VIEWS: 7 PAGES: 8 POSTED ON: 8/6/2011
Trainer Notes for BIG IDEA 1 GRADE 2 Duration of DAY 1 AM Training Materials Activity/ Content Trainer Process/Product (Script) for Activities 15 min Opening 1. Introductions, norms, etc. PPT slides 1-2 2. Participants make a name tent. Fold 1 inch vertically. In that White construction paper fold write what you know about the new standards. Fold in half. In one section, write the barriers that you may be finding with the new standards. Write name on both sides of tent. 15 min View Podcast for BI 1 1. What are Big Ideas? Brainstorm what participants know about Big Idea video #1 the new standards. Discuss what they wrote in their name tents. OH – Sense-Making: The Iceberg How do new standards differ from old? (No more drive by Model (Webb, Boswinkle, & Dekker) teaching. Teaching for mastery, depth of understanding.) PPT slides 3-9 2. What is teaching for depth of understanding? Participants come up with a group definition. 3. View Podcast Big Idea #1 4. Discuss the focus and rationale 5. Display Iceberg model for teaching to depth. 6. Summarize: children must be able to a. make sense of the mathematics b. explore informal strategies before being introduced to more formal procedures c. use a variety invented strategies, able to explain procedure 7. Have teachers look at Iceberg Model. Ask someone to interpret. When teaching Place Value to young children, what would you consider to be the TIP OF THE ICEBERG ( formal notations and strategies) and what would you expect to see below the surface (pre-formal and informal strategies)? Which helps teach to the depth of understanding that will lead to mastery? What would you consider “formal procedure”? 30 min Overview of Content 1. Have participants open to any chapter planner from Big Idea TE’s for chapters 1-3 in Big Idea 1 Have them find the benchmarks, objectives and essential Chart paper question for lessons. Note that although the benchmark may PPT slides 10-20 be the same for many lessons, the objectives developed are different. Also note that children should be able to answer the essential question at the end of each lesson. (slides 10-12) 2. Participants will examine “Teaching for Depth” component that appears in the beginning of each chapter. Note the Page 1 of 8 information contained on this page. Also note the conceptual development component that will determine whether manipulatives, pictures or procedures will be used. (slide 13) 3. Discuss how this component appears for every lesson and will provide the teachers with pedagogy, techniques and lessons modeled by teachers to help develop “depth of understanding.” (slide 14) 4. Break up into groups and assign one chapter (1, 2, or 3) to each group. 5. Participants will jigsaw chapters to identify benchmarks and overview of content within Big Idea 1. 6. Teachers will chart answers to questions on (slide 15) regarding the chapter that they were assigned. Give each group chart paper to do this. 7. In reviewing, they will identify benchmarks that are Big Ideas and which are supporting. Then circle Big Idea benchmarks in red and supporting benchmarks in blue. 8. Hang in room and reference during the rest of the day. 9. To recap, note that the overall focus of Big Idea 1 in grade 2 is place value..(slide 16) 10. Note that Big Idea 1 benchmarks appear in all three chapters of Big Idea One. Note that chapter 1 focuses on two digit numbers, chapter 2 focuses on three-digit numbers and chapter 3 develops place value of four-digit numbers. Discuss the difficulty that second graders may have with four- digit numbers at this early point in the year. Keep in mind that mastery MUST take place by the END of the year. Discuss various ways to deal with this problem. (slide 17) 11. In addition to Big Ideas, discuss NGSSS’ supporting ideas found in chapter 1. No less important than big ideas, supporting ideas may serve to prepare students for concepts or topics that will arise in later grades. Supporting Ideas may contain grade-level appropriate math concepts that are not included in the Big Ideas. Note that chapter 1 is the only chapter that contains all three of these algebra-supporting benchmarks. (slide 18) 12. Reference the Student Friendly benchmarks for these two benchmarks that we will develop in the next slides. Student Friendly Benchmarks are found on the Elementary Cab Conference main page. These can be printed out and displayed on board. They can be stored in a binder for future use. Display Student Friendly Binder. (slides 19-20) Page 2 of 8 45 min MA.2.A.1.2 1. Big Idea 1 begins with chapter 1, reviewing concepts of place Identify and name value taught in grade 1 (slide 21) numbers through 2. Have teachers turn to p. 1E in TE. Read and discuss Place thousands in terms of Value. Lead to understanding that base-ten blocks can only place value and apply be used if children understand the concept of 10. At this point this knowledge to in the year, teachers may have to use the connecting cubes and expanded notation. the ten-frame to build this understanding. Many children may not see the base-ten rod composed of ten units. They may just see it as one stick! (slide 22) 3. Each chapter begins with a game found in the student text. Three in a Row will review models for two-digit numbers. Teachers have taken two or three from students’ books, placed them in sheet protectors as instant centers! If you need to work with some students who do not understand the base-ten models, then those that do understand could play the game at a center or in their text book. (slide 23) 4. Demonstrate how iTools can be used to present the content of lesson 1.1 – 1.4 Understanding Place Value, Expanded Form, Different Forms of Numbers, Different Ways to Show Numbers. Children must use base ten blocks and workmats while teacher presents with iTools. If iTools can not be used, then the teacher should be using base ten models on elmo or overhead projector. (click on slide 24 to access iTools.) 5. Share additional resources that can be used to develop the foundational understanding of two-digit place value before moving on to three-digit numbers : Secret Code Cards: (slide 25) Found in manipulative kit. Have participants examine the cards that you have provided for them. Notice the pictorial representation on the back. Secret Code Activities are usually found in the TE page preceding the daily lesson. Have them do the activity on 9B of TE chapter 1. Brainstorm additional uses for the cards. Also note Enrichment Activities that can be used with ALL students. (slide 26) Grab and Go: (slides 27 & 28) Discuss activities and how to access the resources to put them together. Discuss some classroom management techniques: placing activity cards in page protectors with all materials needed to complete the task. Placing these in a binder when no longer in use to have for subsequent years. Florida Online Intervention (slide 29)skills 1-4 can be used to help remediate students without prerequisite skills. Have participants access. Page 3 of 8 BREAK 20 min MA.2.A.4.2 – Classify 1. Note that this benchmark is a supporting idea benchmark numbers as odd or found in chapter 1 lesson 5. Because of Every Day Counts even and explain why. calendar math exposure in first grade, many children may have already mastered classifying numbers as odd and even. This portion of the chapter may move along quickly. (slide 30) 2. Florida Online Intervention, Grade 2 skill 5 provides a concrete understanding of even and odd. Children should be working with connecting cubes. Volume can be turned down and used as a whole group, teacher directed lesson. It can also be used as an intervention for students who may need additional instruction. (slide 31) 3. Even Steven and Odd Todd will provide a literary connection to the concept of even and odd. Share with participants. Demonstrate charting the numbers that Even Steven loved and the numbers that Odd Todd loved and compare. (slide 32) 4. Grab and Go Activity 5 provides for an easy center activity to be used by students while the teacher is re-teaching or working with an intervention group. (slide 33) 30 min MA.2.A.4.1- Extend 1. Children begin to explore number patterns in lessons 1.6 – number patterns to 1.9. There are two supporting idea benchmarks that are build a foundation for developed in these lessons. (slides 34 & 35) understanding 2. Have participants turn to and read the article “Using a multiples and factors – Hundred Chart” found on p. 25A in the TE. This will provide for example, skip them with the pedagogy behind the importance of number counting by 2’s, 5’s, patterns and the use of the Hundred Chart. (slide 36) 10’s. 3. Demonstrate skip counting using the animation feature of the Hundred Chart from the National Library of Virtual Manipulatives. Click on the chart to access. For teachers to access, google “ virtual manipulatives”. The National Library of Virtual Manipulatives is usually the first one to appear. Click on Number and Operations and then Hundred Chart. (slide 37) 4. Distribute the mini hundreds chart to the teachers. Model how the children could color in the patterns as you find them on the virtual hundreds chart. Students should discuss the patterns that they found for each. These can stay on their desks for future reference. With continued practice and use throughout the year, children will naturally develop the automaticity and cadence of skip counting that will help them with multiplication facts in grades 3 and 4. (slide 38) Page 4 of 8 5. iTools Hundred Chart can also be used. Show participants how to change the chart from a zero start to starting with 1 by clicking on the “Setup”. (slide 39) 6. Share Grab and Go Activity 1.6 that reinforces searching for patterns on the Hundred Chart and skip counting. Stress importance of children exploring patterns and not memorizing skip counting sequences. (slide 40) 30 min MA.2.A.4.3 – 1. Have teachers turn to Chapter 1 p. 29A in their TE. Have Generalize numeric them read “Using Diagrams to Show Patterns.” (slide 41) and non-numeric 2. Relate to skip counting and demonstrate misconception: “If patterns using words children can skip count, they can solve problems using and tables. repeated addition.” Eg. XX XX XX XX XX Can children count by twos to find total number of X’S or do they have to count one at a time? 3. Look at Share and Show on page 31. Teachers must understand that children must draw the picture and perhaps use their mini-skip counting hundreds charts that they colored previously to count up the totals for each. What they should not do is expect them to write an example or have them count by ones. This needs to be modeled in a teacher think aloud. Model it for the participants. (slides 42 & 43) 4. Share additional Grab and Go resources that can be used provide extra practice in generalizing numeric and non- numeric patterns using words and tables. (slide 44) 5. Lesson 1.8 has children extending number patterns on a table. Share reasons why children learn this skill in About the Math p. 33A in the TE. (slide 45) 6. Examine the activity on p. 33. It has them draw pictures to tell the story. It does NOT, however demonstrate the transition to the table. (slide 46) It is important that the teachers do this with the children to help them make the connection between what was drawn and the table that appears on the very next page 34. (slide 47) Use their skip counting hundreds charts to help them. 7. Teachers must provide the connection between drawings and the abstract table before Share and Show. Slides 48 – 51 will provide that transition. 8. Share additional resources that can be used provide extra practice in generalizing numeric and non-numeric patterns using words and tables. (slide 52) 9. If students continue to have difficulty with this concept, the Reteach Activity may help. Here, the children use connecting or Page 5 of 8 unifix cubes to represent the multiple items for each unit. (slide 53) 10. Have teachers examine Lesson 1.9 to determine difficulties, if they have not been taught to chart the change from one number to the next. The tables used in the lessons do not begin with the first number in the skip counting sequence. For example on p. 38 the first number is 12. In their previous experiences, they knew what skip counting pattern to use because of the first number. For number 1 on p. 38, children might think that the pattern is skip counting by 12’s. (slide 55) 11. This must be presented developmentally, showing children how to chart the change from one number to the next. Charting the change will help children identify the skip-counting number and then, they could use their hundreds chart to help them. Children need to see that the numbers are growing by 4 each time. They can look at the ”Fours” hundreds chart that they created to help them figure out the missing elements on the chart. (slides 56 & 57) LUNCH Page 6 of 8 Page 7 of 8 Page 8 of 8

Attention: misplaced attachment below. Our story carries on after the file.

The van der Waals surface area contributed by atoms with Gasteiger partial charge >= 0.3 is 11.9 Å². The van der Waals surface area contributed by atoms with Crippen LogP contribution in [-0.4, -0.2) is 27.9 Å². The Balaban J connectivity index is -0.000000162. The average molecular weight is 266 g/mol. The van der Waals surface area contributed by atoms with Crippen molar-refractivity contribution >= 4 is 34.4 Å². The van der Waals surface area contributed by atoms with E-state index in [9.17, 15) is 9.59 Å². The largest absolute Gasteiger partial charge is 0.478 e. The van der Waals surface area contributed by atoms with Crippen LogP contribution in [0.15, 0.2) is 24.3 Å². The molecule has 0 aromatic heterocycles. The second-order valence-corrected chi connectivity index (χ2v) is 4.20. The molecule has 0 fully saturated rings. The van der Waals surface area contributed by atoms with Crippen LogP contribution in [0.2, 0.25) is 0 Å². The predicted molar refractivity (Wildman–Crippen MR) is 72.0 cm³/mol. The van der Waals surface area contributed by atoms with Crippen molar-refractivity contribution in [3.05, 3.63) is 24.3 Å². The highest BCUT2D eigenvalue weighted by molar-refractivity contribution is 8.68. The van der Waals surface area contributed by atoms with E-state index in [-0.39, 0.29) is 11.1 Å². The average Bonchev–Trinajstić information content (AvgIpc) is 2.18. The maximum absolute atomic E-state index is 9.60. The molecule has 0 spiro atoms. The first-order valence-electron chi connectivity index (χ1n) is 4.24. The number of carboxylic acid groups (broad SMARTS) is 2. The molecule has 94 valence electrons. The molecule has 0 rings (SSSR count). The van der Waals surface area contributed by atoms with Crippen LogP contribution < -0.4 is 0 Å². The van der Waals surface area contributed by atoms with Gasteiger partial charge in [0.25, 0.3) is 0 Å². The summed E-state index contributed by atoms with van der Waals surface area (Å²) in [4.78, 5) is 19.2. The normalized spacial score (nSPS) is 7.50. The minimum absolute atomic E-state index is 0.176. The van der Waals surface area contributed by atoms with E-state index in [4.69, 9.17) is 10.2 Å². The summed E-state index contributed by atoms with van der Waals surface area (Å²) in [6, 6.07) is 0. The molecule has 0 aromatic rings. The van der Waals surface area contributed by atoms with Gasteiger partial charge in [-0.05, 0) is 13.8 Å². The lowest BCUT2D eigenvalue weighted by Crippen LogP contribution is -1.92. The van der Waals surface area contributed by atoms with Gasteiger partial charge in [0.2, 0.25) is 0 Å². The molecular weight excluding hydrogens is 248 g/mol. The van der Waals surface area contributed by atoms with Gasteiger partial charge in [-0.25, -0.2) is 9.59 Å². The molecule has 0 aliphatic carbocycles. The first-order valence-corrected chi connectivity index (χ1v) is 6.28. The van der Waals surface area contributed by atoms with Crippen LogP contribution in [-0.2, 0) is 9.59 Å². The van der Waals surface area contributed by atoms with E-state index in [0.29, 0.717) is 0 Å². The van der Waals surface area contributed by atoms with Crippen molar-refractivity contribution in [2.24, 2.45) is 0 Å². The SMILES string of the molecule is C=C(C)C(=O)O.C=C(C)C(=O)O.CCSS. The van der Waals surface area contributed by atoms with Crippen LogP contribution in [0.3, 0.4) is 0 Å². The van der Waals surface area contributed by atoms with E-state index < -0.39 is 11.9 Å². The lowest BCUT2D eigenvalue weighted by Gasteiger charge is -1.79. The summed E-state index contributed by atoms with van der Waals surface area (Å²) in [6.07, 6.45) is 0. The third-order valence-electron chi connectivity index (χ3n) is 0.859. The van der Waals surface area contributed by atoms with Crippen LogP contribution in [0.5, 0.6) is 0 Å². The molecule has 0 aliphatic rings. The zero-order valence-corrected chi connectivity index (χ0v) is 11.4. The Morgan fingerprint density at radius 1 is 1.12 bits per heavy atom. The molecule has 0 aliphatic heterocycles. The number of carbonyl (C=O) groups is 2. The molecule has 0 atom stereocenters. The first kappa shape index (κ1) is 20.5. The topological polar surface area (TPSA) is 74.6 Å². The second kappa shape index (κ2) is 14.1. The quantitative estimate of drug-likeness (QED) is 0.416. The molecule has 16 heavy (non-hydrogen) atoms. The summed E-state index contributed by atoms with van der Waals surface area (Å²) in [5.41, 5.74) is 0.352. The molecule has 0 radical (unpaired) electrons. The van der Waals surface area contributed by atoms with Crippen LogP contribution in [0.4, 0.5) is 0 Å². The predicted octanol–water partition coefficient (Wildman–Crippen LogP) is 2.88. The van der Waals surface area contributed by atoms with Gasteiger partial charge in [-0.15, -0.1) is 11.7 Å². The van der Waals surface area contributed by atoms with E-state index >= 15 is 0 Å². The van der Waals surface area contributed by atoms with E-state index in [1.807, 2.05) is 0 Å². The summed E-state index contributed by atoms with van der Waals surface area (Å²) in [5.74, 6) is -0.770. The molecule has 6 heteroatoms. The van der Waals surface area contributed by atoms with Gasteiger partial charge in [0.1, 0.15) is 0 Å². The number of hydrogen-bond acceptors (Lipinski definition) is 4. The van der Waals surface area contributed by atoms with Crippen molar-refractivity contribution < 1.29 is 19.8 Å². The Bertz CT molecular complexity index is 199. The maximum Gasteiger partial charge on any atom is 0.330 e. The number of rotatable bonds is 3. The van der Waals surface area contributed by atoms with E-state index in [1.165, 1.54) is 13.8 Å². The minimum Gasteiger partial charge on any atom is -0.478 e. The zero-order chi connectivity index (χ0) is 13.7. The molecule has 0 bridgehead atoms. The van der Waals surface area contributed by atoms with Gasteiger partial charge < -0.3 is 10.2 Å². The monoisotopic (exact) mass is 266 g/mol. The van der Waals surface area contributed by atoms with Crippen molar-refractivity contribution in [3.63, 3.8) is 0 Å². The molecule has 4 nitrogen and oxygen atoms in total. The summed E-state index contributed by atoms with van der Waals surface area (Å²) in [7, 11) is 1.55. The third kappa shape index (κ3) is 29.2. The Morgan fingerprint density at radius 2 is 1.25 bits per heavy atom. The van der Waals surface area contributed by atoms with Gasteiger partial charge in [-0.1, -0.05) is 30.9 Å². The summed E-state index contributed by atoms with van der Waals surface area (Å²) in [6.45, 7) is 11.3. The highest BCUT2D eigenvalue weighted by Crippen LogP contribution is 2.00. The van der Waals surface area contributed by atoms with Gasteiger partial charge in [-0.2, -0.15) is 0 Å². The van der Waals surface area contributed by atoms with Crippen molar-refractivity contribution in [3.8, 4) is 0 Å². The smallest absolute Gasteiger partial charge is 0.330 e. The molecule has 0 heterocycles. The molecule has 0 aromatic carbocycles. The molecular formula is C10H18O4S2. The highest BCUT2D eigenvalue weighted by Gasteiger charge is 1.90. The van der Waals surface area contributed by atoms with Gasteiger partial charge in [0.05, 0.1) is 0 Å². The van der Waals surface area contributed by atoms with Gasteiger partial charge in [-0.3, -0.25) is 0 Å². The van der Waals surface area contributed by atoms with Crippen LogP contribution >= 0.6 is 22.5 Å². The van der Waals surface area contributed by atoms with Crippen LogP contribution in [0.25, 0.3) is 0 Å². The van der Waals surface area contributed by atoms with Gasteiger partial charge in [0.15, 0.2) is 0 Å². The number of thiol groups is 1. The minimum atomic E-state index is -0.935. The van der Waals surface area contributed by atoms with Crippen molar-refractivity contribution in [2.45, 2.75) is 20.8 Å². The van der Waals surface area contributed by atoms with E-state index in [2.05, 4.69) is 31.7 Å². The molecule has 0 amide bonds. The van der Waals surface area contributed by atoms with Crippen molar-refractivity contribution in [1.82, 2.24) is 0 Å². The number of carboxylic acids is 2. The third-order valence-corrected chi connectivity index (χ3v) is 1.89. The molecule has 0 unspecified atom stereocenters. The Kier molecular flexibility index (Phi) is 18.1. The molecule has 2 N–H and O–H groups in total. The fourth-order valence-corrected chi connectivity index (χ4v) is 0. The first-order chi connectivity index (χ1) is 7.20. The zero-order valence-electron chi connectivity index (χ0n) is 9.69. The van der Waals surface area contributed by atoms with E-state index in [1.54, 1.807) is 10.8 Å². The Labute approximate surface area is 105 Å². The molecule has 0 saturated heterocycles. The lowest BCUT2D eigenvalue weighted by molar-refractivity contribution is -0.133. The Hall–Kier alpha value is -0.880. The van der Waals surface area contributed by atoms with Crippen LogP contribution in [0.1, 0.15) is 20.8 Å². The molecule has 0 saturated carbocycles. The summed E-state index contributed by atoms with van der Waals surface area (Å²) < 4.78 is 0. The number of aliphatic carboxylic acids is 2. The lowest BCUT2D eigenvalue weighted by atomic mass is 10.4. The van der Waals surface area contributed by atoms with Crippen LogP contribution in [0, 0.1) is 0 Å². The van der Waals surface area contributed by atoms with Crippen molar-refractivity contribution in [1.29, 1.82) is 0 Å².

"BI 1 Gr2 Trainer Notes"